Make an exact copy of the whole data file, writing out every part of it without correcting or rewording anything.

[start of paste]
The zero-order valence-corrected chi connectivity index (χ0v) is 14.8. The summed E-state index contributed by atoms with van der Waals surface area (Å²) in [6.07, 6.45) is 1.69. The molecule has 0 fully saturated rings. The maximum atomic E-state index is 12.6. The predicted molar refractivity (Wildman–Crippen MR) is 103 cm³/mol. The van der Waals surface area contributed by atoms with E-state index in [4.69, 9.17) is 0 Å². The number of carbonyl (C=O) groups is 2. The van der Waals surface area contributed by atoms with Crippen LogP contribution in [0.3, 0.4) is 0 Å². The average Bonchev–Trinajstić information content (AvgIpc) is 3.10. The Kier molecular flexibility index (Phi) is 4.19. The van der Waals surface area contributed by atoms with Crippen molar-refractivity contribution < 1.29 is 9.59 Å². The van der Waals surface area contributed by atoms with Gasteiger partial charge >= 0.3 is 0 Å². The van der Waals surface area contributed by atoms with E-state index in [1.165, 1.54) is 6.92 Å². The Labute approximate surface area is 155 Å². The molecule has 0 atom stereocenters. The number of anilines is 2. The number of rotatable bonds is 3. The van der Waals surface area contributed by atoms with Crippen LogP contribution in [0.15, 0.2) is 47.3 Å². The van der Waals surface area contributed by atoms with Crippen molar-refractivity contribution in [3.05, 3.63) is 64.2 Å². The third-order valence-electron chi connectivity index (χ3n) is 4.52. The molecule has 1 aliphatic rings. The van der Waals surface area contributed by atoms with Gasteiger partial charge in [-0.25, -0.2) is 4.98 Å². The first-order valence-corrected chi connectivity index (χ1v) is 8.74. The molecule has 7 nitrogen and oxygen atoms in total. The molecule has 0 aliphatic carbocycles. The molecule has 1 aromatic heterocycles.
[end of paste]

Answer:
The zero-order valence-corrected chi connectivity index (χ0v) is 14.8. The summed E-state index contributed by atoms with van der Waals surface area (Å²) in [6.07, 6.45) is 1.69. The molecule has 0 fully saturated rings. The maximum atomic E-state index is 12.6. The predicted molar refractivity (Wildman–Crippen MR) is 103 cm³/mol. The van der Waals surface area contributed by atoms with E-state index in [4.69, 9.17) is 0 Å². The number of carbonyl (C=O) groups is 2. The van der Waals surface area contributed by atoms with Crippen LogP contribution in [0.3, 0.4) is 0 Å². The average Bonchev–Trinajstić information content (AvgIpc) is 3.10. The Kier molecular flexibility index (Phi) is 4.19. The van der Waals surface area contributed by atoms with Crippen molar-refractivity contribution < 1.29 is 9.59 Å². The van der Waals surface area contributed by atoms with Gasteiger partial charge >= 0.3 is 0 Å². The van der Waals surface area contributed by atoms with E-state index in [1.165, 1.54) is 6.92 Å². The Labute approximate surface area is 155 Å². The molecule has 0 atom stereocenters. The number of anilines is 2. The number of rotatable bonds is 3. The van der Waals surface area contributed by atoms with Crippen LogP contribution in [0.15, 0.2) is 47.3 Å². The van der Waals surface area contributed by atoms with Crippen molar-refractivity contribution in [3.05, 3.63) is 64.2 Å². The third-order valence-electron chi connectivity index (χ3n) is 4.52. The molecule has 1 aliphatic rings. The van der Waals surface area contributed by atoms with Gasteiger partial charge in [-0.25, -0.2) is 4.98 Å². The first-order valence-corrected chi connectivity index (χ1v) is 8.74. The molecule has 7 nitrogen and oxygen atoms in total. The molecule has 0 aliphatic carbocycles. The molecule has 1 aromatic heterocycles.